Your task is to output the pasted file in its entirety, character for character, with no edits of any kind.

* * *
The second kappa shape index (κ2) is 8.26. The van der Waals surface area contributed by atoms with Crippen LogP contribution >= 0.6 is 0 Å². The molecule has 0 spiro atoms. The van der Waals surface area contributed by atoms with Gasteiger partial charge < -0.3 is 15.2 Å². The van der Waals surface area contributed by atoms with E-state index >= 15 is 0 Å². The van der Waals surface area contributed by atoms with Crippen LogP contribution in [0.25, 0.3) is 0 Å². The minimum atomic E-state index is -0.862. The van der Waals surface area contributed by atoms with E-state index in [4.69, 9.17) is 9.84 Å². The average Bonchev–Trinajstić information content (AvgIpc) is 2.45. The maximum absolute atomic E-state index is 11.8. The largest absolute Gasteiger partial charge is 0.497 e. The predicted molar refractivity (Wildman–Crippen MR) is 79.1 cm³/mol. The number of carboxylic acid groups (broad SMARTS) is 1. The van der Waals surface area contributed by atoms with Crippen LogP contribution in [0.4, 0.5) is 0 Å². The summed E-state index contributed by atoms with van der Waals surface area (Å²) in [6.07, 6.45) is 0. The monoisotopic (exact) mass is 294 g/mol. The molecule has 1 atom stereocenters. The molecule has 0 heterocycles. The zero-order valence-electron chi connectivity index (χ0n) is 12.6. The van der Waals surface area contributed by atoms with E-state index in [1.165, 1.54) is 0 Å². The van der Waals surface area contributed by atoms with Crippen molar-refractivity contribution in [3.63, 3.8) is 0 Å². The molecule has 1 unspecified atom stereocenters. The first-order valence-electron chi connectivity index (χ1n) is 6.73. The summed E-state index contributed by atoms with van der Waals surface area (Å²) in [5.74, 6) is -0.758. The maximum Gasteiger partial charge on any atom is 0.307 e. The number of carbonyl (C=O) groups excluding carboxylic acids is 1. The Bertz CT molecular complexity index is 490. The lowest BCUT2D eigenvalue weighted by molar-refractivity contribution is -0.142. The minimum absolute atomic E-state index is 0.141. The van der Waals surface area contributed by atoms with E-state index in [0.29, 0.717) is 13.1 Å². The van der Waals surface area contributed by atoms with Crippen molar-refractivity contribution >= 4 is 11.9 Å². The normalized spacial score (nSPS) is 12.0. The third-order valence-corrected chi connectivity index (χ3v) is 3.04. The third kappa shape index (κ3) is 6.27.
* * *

The second kappa shape index (κ2) is 8.26. The van der Waals surface area contributed by atoms with Crippen LogP contribution >= 0.6 is 0 Å². The molecule has 0 spiro atoms. The van der Waals surface area contributed by atoms with Gasteiger partial charge < -0.3 is 15.2 Å². The van der Waals surface area contributed by atoms with E-state index >= 15 is 0 Å². The van der Waals surface area contributed by atoms with Crippen LogP contribution in [0.25, 0.3) is 0 Å². The minimum atomic E-state index is -0.862. The van der Waals surface area contributed by atoms with E-state index in [4.69, 9.17) is 9.84 Å². The average Bonchev–Trinajstić information content (AvgIpc) is 2.45. The maximum absolute atomic E-state index is 11.8. The largest absolute Gasteiger partial charge is 0.497 e. The predicted molar refractivity (Wildman–Crippen MR) is 79.1 cm³/mol. The number of carboxylic acid groups (broad SMARTS) is 1. The van der Waals surface area contributed by atoms with Crippen LogP contribution in [0.4, 0.5) is 0 Å². The summed E-state index contributed by atoms with van der Waals surface area (Å²) in [6.07, 6.45) is 0. The monoisotopic (exact) mass is 294 g/mol. The molecule has 1 atom stereocenters. The molecule has 0 heterocycles. The zero-order valence-electron chi connectivity index (χ0n) is 12.6. The van der Waals surface area contributed by atoms with E-state index in [1.165, 1.54) is 0 Å². The van der Waals surface area contributed by atoms with Crippen molar-refractivity contribution in [3.63, 3.8) is 0 Å². The molecule has 1 unspecified atom stereocenters. The first-order valence-electron chi connectivity index (χ1n) is 6.73. The summed E-state index contributed by atoms with van der Waals surface area (Å²) in [5.74, 6) is -0.758. The maximum Gasteiger partial charge on any atom is 0.307 e. The number of carbonyl (C=O) groups excluding carboxylic acids is 1. The Bertz CT molecular complexity index is 490. The lowest BCUT2D eigenvalue weighted by molar-refractivity contribution is -0.142. The minimum absolute atomic E-state index is 0.141. The van der Waals surface area contributed by atoms with E-state index in [0.29, 0.717) is 13.1 Å². The van der Waals surface area contributed by atoms with Crippen molar-refractivity contribution >= 4 is 11.9 Å². The normalized spacial score (nSPS) is 12.0. The third-order valence-corrected chi connectivity index (χ3v) is 3.04. The third kappa shape index (κ3) is 6.27.